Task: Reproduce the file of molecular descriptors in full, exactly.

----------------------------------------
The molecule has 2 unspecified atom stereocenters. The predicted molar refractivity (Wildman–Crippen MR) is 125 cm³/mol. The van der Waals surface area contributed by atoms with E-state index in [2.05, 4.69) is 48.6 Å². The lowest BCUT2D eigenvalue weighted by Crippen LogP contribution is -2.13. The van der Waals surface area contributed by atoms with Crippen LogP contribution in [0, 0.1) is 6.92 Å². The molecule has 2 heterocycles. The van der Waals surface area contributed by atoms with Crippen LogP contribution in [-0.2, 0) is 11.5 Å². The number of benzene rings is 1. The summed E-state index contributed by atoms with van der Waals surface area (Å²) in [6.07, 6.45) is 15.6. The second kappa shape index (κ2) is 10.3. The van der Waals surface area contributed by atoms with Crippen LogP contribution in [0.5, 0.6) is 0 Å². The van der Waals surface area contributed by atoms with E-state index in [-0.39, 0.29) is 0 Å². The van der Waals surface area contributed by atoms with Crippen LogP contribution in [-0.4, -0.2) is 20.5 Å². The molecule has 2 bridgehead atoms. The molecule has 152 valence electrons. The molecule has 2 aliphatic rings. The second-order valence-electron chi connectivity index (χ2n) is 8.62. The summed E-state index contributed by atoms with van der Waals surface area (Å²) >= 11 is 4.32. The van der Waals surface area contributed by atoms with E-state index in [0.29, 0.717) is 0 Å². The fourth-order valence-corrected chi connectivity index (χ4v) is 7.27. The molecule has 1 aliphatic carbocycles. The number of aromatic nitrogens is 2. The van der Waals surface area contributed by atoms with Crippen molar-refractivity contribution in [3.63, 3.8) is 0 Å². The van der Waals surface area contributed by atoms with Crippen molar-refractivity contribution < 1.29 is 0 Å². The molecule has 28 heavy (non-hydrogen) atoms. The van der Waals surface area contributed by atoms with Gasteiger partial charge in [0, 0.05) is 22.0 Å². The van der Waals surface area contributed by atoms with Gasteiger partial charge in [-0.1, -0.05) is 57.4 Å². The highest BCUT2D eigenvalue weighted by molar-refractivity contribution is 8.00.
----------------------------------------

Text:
The molecule has 2 unspecified atom stereocenters. The predicted molar refractivity (Wildman–Crippen MR) is 125 cm³/mol. The van der Waals surface area contributed by atoms with E-state index in [2.05, 4.69) is 48.6 Å². The lowest BCUT2D eigenvalue weighted by Crippen LogP contribution is -2.13. The van der Waals surface area contributed by atoms with Crippen LogP contribution in [0, 0.1) is 6.92 Å². The molecule has 2 heterocycles. The van der Waals surface area contributed by atoms with Crippen LogP contribution in [-0.2, 0) is 11.5 Å². The number of benzene rings is 1. The summed E-state index contributed by atoms with van der Waals surface area (Å²) in [6.07, 6.45) is 15.6. The second kappa shape index (κ2) is 10.3. The van der Waals surface area contributed by atoms with Crippen LogP contribution in [0.5, 0.6) is 0 Å². The van der Waals surface area contributed by atoms with E-state index in [-0.39, 0.29) is 0 Å². The van der Waals surface area contributed by atoms with Crippen LogP contribution in [-0.4, -0.2) is 20.5 Å². The molecule has 2 bridgehead atoms. The molecule has 152 valence electrons. The molecule has 2 aliphatic rings. The second-order valence-electron chi connectivity index (χ2n) is 8.62. The summed E-state index contributed by atoms with van der Waals surface area (Å²) >= 11 is 4.32. The van der Waals surface area contributed by atoms with E-state index in [0.29, 0.717) is 0 Å². The fourth-order valence-corrected chi connectivity index (χ4v) is 7.27. The molecule has 1 aliphatic carbocycles. The number of aromatic nitrogens is 2. The van der Waals surface area contributed by atoms with Crippen molar-refractivity contribution in [3.63, 3.8) is 0 Å². The van der Waals surface area contributed by atoms with Crippen molar-refractivity contribution < 1.29 is 0 Å². The molecule has 28 heavy (non-hydrogen) atoms. The van der Waals surface area contributed by atoms with Gasteiger partial charge in [0, 0.05) is 22.0 Å². The van der Waals surface area contributed by atoms with Gasteiger partial charge in [-0.1, -0.05) is 57.4 Å². The highest BCUT2D eigenvalue weighted by molar-refractivity contribution is 8.00.